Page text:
In Hungary after the 1990 election György Konrád’s party, the Szabad Demokraták Szövetsége [Alliance of Free Democrats] or SZDSZ was grievously offended that they didn’t get into government and they launched the cultural war.  They changed the first letter of SU to E, and  the Reform Communist-Marxist to Liberal.  Meanwhile the “socreál” brought up to date turned its coat to post-modern, and the old-new estheticians began to sift the arts in accordance with the new system.  New winds blew from the old holes.  There were again the Supported, Tolerated, and Banned.  For the most part—not any more in age but intellectually—they were the same!  Some of the persecutors and persecuted of last year embraced each other, and turned against the “remainder”.
The more intelligent of the young Tolerated became enthusiastic post-moderns and became the Supported, primarily through the backing of their western comrades and the György Soros foundation.  The foreign—now only western--appearances, exhibitions, and introductions remained in the hands of censors.  Even famous writers gave their assent to them.  In 1999 when Hungary became the honoured guest at the Frankfurt Book Fair, a group of the writers who are busy vilifying Hungary today came forward personally and announced, as censors, that they would boycott the programme if the writers they didn’t like were included.
From 1991-92 on the Hungarian Radio and Television  commissioned hardly any works from the “remainder”. Naturally, the publication, distribution, critics, in a word, the “art industry network” remained in the hands of the old-new persecutors.  Many of our recognised authors have been excluded for two decades!   
The left-liberal publications, which pay princely fees from the money they receive from foundations, also shut out the “remainder”.  Partly as authors, partly as existents.  In Hungary the press is perfectly free legally and politically, only those publications that accept the persecuted pay with a warm handshake.  By the autumn of 1990 the persecutors restored virtually within weeks the iron curtain between them and the “bumpkin” remainder.  You couldn’t even go play soccer with the other side, much less exchange ideas or debate.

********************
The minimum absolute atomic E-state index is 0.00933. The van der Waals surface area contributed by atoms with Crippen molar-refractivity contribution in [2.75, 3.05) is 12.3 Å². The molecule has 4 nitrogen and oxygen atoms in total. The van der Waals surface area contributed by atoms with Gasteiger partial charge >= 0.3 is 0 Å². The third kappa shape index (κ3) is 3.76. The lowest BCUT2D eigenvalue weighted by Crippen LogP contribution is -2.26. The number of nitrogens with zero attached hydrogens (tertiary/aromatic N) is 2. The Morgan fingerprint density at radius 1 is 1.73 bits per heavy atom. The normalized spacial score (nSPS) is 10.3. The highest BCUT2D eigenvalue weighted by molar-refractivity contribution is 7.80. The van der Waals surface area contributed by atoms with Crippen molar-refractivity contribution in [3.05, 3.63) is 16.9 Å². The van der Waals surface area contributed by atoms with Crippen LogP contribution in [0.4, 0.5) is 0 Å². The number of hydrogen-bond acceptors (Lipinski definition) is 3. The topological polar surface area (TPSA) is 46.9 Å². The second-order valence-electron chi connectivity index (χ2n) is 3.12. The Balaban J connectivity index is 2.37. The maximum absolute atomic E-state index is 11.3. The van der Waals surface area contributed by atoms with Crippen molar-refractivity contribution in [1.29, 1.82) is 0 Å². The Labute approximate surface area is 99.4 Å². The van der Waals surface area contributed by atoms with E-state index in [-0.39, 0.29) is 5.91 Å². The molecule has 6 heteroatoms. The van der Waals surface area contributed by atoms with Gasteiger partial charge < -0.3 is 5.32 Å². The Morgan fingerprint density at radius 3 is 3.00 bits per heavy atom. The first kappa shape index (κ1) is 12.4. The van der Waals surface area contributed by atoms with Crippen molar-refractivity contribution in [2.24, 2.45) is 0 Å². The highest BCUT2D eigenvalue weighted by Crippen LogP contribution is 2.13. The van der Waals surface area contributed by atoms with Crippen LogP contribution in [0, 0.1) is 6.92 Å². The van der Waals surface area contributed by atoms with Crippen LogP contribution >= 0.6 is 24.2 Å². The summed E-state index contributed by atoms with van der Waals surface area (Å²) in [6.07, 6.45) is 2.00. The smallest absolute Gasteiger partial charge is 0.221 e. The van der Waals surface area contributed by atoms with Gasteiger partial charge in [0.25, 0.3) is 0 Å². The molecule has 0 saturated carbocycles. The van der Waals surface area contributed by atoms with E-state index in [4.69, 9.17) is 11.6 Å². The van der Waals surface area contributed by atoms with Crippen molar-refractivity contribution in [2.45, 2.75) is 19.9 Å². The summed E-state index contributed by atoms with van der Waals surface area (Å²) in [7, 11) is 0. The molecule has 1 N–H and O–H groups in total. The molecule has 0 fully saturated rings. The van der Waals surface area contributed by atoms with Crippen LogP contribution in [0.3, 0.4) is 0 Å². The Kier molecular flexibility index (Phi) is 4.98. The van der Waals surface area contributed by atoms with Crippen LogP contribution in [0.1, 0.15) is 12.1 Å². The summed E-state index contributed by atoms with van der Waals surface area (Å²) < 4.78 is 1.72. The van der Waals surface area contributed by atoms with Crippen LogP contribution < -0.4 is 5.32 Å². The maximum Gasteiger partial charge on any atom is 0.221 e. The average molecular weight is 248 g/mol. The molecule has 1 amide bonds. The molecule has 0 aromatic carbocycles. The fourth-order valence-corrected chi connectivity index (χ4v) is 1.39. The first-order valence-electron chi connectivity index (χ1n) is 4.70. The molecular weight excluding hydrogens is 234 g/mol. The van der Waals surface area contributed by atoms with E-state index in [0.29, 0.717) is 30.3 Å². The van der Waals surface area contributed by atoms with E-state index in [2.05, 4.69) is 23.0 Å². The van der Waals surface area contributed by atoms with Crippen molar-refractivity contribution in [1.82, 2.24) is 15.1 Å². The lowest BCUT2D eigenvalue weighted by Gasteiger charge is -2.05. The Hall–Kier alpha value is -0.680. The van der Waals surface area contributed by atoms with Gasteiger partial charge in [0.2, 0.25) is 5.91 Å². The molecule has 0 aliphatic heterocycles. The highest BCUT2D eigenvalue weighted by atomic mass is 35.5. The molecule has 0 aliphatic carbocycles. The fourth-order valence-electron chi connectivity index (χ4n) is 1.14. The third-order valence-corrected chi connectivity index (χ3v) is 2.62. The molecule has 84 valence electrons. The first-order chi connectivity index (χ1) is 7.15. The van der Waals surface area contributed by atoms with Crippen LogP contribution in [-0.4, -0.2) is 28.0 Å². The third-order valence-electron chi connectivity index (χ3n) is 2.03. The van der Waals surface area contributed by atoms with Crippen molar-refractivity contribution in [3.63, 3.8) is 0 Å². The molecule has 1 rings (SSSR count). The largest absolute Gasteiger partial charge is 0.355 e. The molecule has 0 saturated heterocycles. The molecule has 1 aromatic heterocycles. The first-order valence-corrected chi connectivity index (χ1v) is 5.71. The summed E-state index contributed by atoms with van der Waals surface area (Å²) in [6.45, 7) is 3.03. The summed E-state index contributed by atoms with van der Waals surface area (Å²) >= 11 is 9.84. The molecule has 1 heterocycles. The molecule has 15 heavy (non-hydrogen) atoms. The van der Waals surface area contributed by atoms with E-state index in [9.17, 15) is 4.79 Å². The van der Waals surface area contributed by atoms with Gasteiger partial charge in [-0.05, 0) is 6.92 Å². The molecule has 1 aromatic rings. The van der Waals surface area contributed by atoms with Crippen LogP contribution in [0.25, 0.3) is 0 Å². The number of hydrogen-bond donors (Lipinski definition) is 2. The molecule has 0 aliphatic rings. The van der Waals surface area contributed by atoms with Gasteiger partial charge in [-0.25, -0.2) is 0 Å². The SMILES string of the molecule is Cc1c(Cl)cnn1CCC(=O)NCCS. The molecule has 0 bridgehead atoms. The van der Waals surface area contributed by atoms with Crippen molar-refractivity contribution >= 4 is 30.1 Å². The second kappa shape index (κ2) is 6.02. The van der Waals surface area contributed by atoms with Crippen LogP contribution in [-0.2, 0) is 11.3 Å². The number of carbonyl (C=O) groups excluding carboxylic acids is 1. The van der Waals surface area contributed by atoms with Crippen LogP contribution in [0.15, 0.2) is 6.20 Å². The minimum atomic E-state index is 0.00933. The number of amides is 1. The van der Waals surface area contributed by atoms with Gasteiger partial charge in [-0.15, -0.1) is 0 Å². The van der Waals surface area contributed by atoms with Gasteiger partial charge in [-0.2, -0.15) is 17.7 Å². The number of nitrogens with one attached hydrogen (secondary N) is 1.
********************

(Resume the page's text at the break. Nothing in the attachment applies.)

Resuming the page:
Hungarian culture has never been so cruelly divided and closed off into air-tight compartments.  Where will we end up with a divided brain and heart?
Many people are guilty for this situation.  But none of the “remainder” have dared go so far as one of the outstanding writers who belongs among the persecutors, Mihály Kornis, who announced in public:  “We hate you much more than you hate us.”  The responsibility lies mainly with those who stole the freedom of the Hungarian press.  It is not József Antall, or today’s 2/3 government of the “remainder,” which cannot really be accused of having a definitive artistic policy or even a cultural vision.
Hungarian intellectual and artistic freedom has been expropriated by those who, as the successors of György Aczél’s cultural policy, hate their country.  With their lives, their works, their manifestations, they respond affirmatively to the three questions raised at the beginning of this article, in the first person singular.
Gábor Czakó
Translated by Elizabeth Csicsery-Rónay

2012-07-05 00:00:00 - Vissza
© 2009 CzSimon Bt.